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The film on Syria's Alawite community isn't finished yet, but filmmaker Nidal Hassan's favorite scenes are beginning to take shape.

It opens with fireworks on New Year's Eve in Tartous, Syria. "May God preserve the president for us," one young man yells in a reference to Syrian leader Bashar Assad.

The Alawites of Syria were a poor, little-known Shiite minority until longtime dictator Hafez Assad, a member of the sect, rose to power in 1970. His son, President Bashar Assad, is now fighting to maintain that power in a country that has risen up against him. Now, even some Syrian Alawites say they are willing to denounce the regime, despite the risks.

A recent gathering in Cairo was much like other conferences hosted by the Syrian opposition — a flurry of activity in the hotel lobby, late-night conversations and lots of cigarettes.

It's been 10 years since the U.S. invaded Iraq. This week we're taking a look back, revisiting voices you first heard on NPR in 2007. We brought you the story of two sisters who had lost their parents. The older sister wore conservative clothes and recited poetry. The younger sister, just 13 at the time, appeared on the verge of becoming a prostitute.

Like so many stories in Iraq, especially sensitive ones involving shame and sex, this story has to be peeled away in layers, like an onion.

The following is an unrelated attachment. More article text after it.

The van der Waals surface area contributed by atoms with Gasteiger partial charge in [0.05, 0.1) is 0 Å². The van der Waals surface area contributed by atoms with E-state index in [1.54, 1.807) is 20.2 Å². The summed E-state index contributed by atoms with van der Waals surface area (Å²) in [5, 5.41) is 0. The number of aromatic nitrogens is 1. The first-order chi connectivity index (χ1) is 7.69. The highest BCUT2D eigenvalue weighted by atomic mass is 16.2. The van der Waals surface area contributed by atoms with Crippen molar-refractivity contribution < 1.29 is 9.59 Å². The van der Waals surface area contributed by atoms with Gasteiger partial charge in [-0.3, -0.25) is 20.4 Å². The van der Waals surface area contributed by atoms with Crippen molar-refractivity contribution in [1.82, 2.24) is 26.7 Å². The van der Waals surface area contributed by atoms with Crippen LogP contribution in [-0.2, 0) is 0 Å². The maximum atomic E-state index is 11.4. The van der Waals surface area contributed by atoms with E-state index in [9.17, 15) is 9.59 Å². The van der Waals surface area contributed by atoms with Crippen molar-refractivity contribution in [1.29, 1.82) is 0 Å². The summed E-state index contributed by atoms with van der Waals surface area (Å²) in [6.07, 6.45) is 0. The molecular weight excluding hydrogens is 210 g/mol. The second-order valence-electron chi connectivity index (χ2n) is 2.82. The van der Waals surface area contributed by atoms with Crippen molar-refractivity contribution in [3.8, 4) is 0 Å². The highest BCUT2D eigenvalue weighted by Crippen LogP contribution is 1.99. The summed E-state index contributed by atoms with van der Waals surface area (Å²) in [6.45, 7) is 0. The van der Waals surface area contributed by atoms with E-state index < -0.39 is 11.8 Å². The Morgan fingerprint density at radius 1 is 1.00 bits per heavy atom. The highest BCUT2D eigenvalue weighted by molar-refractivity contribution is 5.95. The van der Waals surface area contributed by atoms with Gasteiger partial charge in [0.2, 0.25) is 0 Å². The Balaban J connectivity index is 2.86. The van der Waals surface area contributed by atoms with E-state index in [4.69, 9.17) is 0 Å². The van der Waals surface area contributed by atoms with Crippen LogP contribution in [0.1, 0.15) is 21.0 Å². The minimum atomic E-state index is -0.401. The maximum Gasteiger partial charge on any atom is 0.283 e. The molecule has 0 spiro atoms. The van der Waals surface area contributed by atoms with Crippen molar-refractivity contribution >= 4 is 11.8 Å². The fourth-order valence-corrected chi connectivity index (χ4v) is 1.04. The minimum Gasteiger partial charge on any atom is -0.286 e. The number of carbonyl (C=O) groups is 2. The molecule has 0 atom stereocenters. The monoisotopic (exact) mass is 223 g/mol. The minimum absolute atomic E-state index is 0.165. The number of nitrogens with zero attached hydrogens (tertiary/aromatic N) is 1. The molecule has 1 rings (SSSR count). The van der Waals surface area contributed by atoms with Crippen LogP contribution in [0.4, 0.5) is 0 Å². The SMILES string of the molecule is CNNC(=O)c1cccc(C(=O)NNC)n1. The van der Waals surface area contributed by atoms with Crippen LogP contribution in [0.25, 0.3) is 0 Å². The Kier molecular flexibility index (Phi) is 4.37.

Ten years after the U.S. invaded Iraq, NPR is taking a look back, revisiting people and places first encountered during the war. In 2006, NPR aired a story about a 9-year-old girl who loved her father so much, she wrote him letters to take to work with him. Even after he died, in a carjacking that appeared to have a sectarian motive, she still wrote to him.

The Islamist rebel group Jabhat al-Nusra has been secretive, keeping to itself and refusing to meet Western journalists. The group has been designated a terrorist organization by the Obama administration and was thought to be made up mostly of foreign fighters, working alongside Syrian rebels.

But lately, members are starting to open up as more Syrians join the group and they make more gains on the ground in the fight against the Syrian government.

Syria's war has thrown ordinary citizens into situations they never could have imagined and changed them in ways they never would have dreamed. It's turned carpenters, engineers and doctors into armed rebels. And in Aleppo, it has turned a young female teacher into a war photographer.

We first met Nour Kelze back in October, on our first trip to Aleppo. We asked her to work with us as an interpreter. She agreed but said she also would be shooting pictures.

Kelze, 25, had been teaching English and only recently became a war photographer.

In Syria, the staple of most meals is a thin, round, flat bread that we would probably call pita.

Back in November, as fierce fighting raged across Syria, people started to run out of this bread. Government forces were attacking bakeries in rebel-held areas and cutting off electricity so mills couldn't grind flour. By late last year, Syrians were desperate.